|The possible adverse effects of hormone replacement therapy are
encouraging more and more menopausal women toward herbal remedies
such as dong quai (Angelica sinensis). In fact, dong quai is immensely
popular for many conditions related to women. But does dong quai
Like many herbs, there are subtleties involving the function of dong
quai. While it is widely known that the Chinese Materia Medica
recommends dong quai for menstrual disorders, it is also not so
commonly known that most Chinese medicine practitioners won't
prescribe dong quai alone.
Janie D. Hirata, M.D., and colleagues from Kaiser Permanente Medical
Center in Oakland, California, recently undertook a study to determine if
dong quai had an effect on menopause when taken by itself.
Seventy-one postmenopausal women, average age 52, received three
capsules three times daily of either dong quai or placebo for 24 weeks.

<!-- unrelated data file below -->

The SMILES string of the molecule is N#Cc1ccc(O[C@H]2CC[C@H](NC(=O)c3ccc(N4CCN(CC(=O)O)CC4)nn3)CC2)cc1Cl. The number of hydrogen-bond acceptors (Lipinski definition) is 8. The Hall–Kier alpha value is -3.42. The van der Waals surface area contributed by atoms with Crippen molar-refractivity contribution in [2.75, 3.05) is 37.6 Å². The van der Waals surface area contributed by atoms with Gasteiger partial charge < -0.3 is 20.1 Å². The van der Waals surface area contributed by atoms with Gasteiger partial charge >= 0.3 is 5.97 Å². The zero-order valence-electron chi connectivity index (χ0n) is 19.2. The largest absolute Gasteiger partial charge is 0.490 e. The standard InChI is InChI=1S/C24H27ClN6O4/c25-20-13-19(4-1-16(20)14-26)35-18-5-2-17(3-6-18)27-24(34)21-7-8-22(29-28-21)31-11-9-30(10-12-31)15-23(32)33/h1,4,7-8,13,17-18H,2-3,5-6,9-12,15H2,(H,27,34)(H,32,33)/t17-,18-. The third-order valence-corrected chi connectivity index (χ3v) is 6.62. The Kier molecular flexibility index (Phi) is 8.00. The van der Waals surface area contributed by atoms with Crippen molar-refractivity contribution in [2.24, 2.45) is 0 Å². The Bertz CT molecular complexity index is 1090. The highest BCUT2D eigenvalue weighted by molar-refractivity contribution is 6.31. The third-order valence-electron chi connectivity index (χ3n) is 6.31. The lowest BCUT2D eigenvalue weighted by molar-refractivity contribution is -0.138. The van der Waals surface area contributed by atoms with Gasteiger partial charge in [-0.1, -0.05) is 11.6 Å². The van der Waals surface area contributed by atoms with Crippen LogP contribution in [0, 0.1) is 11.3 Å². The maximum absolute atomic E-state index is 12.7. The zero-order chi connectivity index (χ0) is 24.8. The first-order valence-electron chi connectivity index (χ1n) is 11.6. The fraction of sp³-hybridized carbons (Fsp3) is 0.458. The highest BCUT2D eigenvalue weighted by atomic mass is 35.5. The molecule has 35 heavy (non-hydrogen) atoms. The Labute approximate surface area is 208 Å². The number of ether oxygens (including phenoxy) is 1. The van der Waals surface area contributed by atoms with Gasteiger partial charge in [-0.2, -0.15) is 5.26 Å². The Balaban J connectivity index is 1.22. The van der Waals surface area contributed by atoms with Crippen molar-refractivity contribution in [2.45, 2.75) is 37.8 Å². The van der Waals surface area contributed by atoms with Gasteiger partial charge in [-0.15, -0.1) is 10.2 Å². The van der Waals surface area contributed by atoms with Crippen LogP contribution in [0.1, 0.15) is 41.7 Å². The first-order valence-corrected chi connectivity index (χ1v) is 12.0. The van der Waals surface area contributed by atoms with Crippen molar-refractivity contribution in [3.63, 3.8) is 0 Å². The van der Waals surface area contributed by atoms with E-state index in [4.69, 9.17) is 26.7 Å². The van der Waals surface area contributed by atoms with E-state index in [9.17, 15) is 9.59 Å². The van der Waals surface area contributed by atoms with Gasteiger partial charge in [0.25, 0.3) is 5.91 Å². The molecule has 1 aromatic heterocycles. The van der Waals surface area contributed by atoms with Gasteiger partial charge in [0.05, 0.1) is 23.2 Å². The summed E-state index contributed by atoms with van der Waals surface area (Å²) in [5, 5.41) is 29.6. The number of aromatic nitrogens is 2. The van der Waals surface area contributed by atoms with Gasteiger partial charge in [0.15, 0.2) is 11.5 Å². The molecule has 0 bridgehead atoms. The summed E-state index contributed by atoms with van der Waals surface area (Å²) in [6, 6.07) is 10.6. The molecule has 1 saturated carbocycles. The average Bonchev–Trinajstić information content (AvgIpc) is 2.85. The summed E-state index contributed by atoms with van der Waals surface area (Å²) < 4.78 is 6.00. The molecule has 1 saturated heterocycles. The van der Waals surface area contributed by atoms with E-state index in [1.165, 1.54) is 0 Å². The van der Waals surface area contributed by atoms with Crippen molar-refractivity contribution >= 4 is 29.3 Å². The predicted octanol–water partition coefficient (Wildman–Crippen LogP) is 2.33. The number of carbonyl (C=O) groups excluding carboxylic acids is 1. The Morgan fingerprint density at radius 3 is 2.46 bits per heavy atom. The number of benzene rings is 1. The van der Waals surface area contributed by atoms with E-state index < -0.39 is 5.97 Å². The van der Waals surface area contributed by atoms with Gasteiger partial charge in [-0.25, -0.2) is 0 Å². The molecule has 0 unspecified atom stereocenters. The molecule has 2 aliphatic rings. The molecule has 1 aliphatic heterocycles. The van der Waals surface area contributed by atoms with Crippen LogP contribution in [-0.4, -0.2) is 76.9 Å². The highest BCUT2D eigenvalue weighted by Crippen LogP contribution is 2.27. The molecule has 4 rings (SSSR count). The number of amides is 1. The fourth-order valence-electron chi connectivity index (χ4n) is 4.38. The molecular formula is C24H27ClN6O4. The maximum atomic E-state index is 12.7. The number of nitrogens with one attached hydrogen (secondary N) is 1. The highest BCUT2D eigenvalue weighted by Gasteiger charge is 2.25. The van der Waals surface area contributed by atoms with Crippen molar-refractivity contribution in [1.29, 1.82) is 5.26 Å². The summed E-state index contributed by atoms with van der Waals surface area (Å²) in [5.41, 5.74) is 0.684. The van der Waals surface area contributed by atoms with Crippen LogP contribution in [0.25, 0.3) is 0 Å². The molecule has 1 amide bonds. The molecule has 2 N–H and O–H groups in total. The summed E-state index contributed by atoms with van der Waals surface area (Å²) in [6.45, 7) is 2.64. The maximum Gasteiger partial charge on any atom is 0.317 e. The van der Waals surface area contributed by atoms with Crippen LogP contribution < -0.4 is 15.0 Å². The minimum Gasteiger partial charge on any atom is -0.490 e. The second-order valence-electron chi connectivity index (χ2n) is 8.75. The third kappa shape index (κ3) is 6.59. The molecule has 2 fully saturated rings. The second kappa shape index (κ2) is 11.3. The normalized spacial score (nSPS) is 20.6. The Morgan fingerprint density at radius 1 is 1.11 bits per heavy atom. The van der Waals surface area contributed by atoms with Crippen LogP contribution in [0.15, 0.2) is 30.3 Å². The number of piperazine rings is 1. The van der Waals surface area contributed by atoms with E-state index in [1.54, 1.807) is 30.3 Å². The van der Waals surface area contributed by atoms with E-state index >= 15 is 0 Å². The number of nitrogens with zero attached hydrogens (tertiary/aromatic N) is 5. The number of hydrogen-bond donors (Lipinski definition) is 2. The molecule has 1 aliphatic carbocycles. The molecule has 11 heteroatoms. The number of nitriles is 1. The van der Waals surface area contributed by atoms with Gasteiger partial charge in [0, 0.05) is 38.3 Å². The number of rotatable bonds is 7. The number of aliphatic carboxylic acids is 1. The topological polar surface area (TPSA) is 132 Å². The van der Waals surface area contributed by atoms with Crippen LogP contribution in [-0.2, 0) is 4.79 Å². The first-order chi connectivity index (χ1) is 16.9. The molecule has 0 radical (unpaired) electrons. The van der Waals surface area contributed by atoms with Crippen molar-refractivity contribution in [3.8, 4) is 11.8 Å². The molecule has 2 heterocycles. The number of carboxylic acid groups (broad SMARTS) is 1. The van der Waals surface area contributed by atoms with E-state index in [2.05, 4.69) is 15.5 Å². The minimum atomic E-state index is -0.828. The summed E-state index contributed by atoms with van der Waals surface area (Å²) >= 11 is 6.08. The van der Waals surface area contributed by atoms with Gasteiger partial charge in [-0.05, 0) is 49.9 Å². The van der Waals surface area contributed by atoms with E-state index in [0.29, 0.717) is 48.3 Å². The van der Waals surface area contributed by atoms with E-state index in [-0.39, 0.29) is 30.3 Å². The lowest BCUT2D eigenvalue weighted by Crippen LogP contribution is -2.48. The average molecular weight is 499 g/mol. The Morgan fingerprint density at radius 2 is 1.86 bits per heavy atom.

The researchers assessed the women's outcomes in four ways: serial
ultrasonic measurements of uterine lining thickness; microscopic
examination of the maturity of vaginal cells; menopausal symptoms, as
recorded in the women's diaries and as scored on the Kupperman index;
and blood tests for estrogen levels. Menopause thins the endometrial
lining, atrophies vaginal cells, drops estrogen levels and causes hot
flashes and depression. Estrogen replacement therapy helps reverse
each index. On all four parameters, however, dong quai performed
nearly the same as the placebo.
What do these results suggest? Used alone, dong quai apparently has
little or no estrogenlike effects in menopausal women. This correlates
with the fact that Chinese healers rarely use it alone. But what about
its wide popularity? Since there are no studies targeting the use of
dong quai with other agents, the jury is still out, but if the herb's
popularity is any indication, dong quai probably does possess some
valuable health-enhancing properties.|